As a parent, preparing to send your student back to school takes a lot of preparation. If your child has asthma, it can take even more steps to be sure your child will be safe at school. Children spend an average of seven hours per day at school, and asthma is the leading cause of illness-related absences in children under 18. This makes it extremely important to identify, reduce, and prepare for asthma triggers and attacks in the school environment.
Luckily, taking a few steps during the summer can pave the way to a safe, productive school year for students with asthma. Here are our top five tips for preparing children with asthma for school.
Communicate With Your Child’s School.
Your first step should be communicating with your child’s school about their condition. All school officials involved in your child’s care should know how to recognize their symptoms, which medications they take and when, and what to do in case of an emergency. This may include their teachers, physical education instructors, the school nurse, guidance counselors, principles, and any other regular care providers.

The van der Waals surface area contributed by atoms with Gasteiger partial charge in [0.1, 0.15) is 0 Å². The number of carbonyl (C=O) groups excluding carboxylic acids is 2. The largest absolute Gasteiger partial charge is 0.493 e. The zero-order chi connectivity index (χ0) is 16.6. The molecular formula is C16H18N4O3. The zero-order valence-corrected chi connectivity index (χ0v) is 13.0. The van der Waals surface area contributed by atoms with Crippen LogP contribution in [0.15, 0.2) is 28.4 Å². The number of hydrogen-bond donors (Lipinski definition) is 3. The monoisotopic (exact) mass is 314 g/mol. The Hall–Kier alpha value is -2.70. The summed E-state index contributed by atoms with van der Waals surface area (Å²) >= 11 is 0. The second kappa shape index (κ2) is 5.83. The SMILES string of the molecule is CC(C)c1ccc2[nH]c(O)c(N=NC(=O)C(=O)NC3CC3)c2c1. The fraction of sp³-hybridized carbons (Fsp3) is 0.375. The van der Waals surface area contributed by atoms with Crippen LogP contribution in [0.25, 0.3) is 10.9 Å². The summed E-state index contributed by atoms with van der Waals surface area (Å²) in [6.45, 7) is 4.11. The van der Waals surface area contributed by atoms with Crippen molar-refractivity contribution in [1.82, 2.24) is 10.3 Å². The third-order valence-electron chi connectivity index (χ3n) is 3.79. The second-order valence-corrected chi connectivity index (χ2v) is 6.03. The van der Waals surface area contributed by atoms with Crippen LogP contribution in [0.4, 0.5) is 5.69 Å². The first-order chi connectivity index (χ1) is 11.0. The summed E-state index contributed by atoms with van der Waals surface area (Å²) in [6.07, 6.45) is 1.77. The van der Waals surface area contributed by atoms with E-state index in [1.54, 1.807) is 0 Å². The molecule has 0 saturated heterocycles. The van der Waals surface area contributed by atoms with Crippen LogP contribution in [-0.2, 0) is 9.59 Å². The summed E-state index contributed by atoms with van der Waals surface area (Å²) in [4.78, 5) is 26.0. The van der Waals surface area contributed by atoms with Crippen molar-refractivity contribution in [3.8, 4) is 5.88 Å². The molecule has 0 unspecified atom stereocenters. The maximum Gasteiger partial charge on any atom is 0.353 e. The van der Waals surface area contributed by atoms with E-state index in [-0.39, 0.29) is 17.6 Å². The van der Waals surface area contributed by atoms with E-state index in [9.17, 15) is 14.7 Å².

You should familiarize yourself with the school’s policies and procedures on asthma and asthma medications. Most schools will require that you do the following.
Create an Asthma Action Plan.
Every child with asthma should have a written care plan in place. This is a written plan of instructions and information on medications your child takes, how to recognize their asthma symptoms, and what to do in case of an emergency. Most schools require an asthma action plan to be prepared by a licensed physician. If your school doesn’t provide pre-made plans, you can find a template online that can be filled out by your doctor when you…
Schedule a Summer Check-Up.
During your visit, you should discuss the severity of your child’s condition and assess the risk of attending in-person classes. If your doctor approves your student for school, get refills on their medications and ask for an extra inhaler that can be kept at school. You should also ask about key vaccines that can help reduce common asthma flare-ups, like the flu shot or the Covid-19 vaccine.
You should schedule an appointment with your child’s doctor well before the school year starts. This will give them enough time to prepare any paperwork the school needs to create your asthma action plan. Another good tip is to ask your doctor or healthcare staff to help…
Teach your student to self-administer medication.
Age-appropriate skills can help your child better manage their condition while they’re at school. This may include recognizing the symptoms of an attack, knowing when to ask an adult for help, or using a self-administered inhaler.
Control Their Condition.
Of course, a key step to keeping your student safe in school is to keep their asthma well-controlled. Be sure to stay on top of daily treatment, avoid asthma-inducing triggers, and treat underlying conditions like allergies to give them their best chance of success.